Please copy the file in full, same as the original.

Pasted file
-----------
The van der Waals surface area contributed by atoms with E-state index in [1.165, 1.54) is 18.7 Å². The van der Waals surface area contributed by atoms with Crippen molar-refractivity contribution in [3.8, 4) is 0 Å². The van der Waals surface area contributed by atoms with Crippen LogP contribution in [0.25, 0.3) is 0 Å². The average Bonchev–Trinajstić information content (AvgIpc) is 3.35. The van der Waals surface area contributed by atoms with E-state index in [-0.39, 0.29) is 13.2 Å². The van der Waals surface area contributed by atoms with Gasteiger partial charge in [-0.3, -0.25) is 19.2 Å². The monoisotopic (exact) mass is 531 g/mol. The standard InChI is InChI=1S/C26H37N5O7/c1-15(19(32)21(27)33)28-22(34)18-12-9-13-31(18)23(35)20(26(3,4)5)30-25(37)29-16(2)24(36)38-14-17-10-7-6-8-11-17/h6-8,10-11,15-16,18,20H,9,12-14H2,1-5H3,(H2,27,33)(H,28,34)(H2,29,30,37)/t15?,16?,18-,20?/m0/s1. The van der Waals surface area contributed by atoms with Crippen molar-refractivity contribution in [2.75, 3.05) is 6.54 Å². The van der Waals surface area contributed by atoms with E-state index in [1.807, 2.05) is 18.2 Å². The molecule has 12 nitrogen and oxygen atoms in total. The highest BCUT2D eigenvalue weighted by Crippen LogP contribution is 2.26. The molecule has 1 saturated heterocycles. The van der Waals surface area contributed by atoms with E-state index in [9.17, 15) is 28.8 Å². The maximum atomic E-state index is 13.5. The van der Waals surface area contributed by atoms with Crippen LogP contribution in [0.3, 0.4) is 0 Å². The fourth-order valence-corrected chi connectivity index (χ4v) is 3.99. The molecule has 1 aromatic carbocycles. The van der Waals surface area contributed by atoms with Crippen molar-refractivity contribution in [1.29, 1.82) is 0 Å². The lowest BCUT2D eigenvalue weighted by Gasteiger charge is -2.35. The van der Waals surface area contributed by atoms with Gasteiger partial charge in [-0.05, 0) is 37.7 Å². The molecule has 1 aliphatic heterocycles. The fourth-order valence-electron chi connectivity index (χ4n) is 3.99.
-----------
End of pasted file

The van der Waals surface area contributed by atoms with E-state index in [1.165, 1.54) is 18.7 Å². The van der Waals surface area contributed by atoms with Crippen molar-refractivity contribution in [3.8, 4) is 0 Å². The van der Waals surface area contributed by atoms with Crippen LogP contribution in [0.25, 0.3) is 0 Å². The average Bonchev–Trinajstić information content (AvgIpc) is 3.35. The van der Waals surface area contributed by atoms with E-state index in [-0.39, 0.29) is 13.2 Å². The van der Waals surface area contributed by atoms with Gasteiger partial charge in [-0.3, -0.25) is 19.2 Å². The monoisotopic (exact) mass is 531 g/mol. The standard InChI is InChI=1S/C26H37N5O7/c1-15(19(32)21(27)33)28-22(34)18-12-9-13-31(18)23(35)20(26(3,4)5)30-25(37)29-16(2)24(36)38-14-17-10-7-6-8-11-17/h6-8,10-11,15-16,18,20H,9,12-14H2,1-5H3,(H2,27,33)(H,28,34)(H2,29,30,37)/t15?,16?,18-,20?/m0/s1. The van der Waals surface area contributed by atoms with Crippen molar-refractivity contribution in [2.75, 3.05) is 6.54 Å². The van der Waals surface area contributed by atoms with E-state index in [1.807, 2.05) is 18.2 Å². The molecule has 12 nitrogen and oxygen atoms in total. The highest BCUT2D eigenvalue weighted by Crippen LogP contribution is 2.26. The molecule has 1 saturated heterocycles. The van der Waals surface area contributed by atoms with E-state index in [9.17, 15) is 28.8 Å². The maximum atomic E-state index is 13.5. The van der Waals surface area contributed by atoms with Crippen LogP contribution in [0.3, 0.4) is 0 Å². The fourth-order valence-corrected chi connectivity index (χ4v) is 3.99. The molecule has 1 aromatic carbocycles. The van der Waals surface area contributed by atoms with Crippen molar-refractivity contribution in [1.29, 1.82) is 0 Å². The lowest BCUT2D eigenvalue weighted by Gasteiger charge is -2.35. The van der Waals surface area contributed by atoms with Gasteiger partial charge in [-0.05, 0) is 37.7 Å². The molecule has 1 aliphatic heterocycles. The fourth-order valence-electron chi connectivity index (χ4n) is 3.99.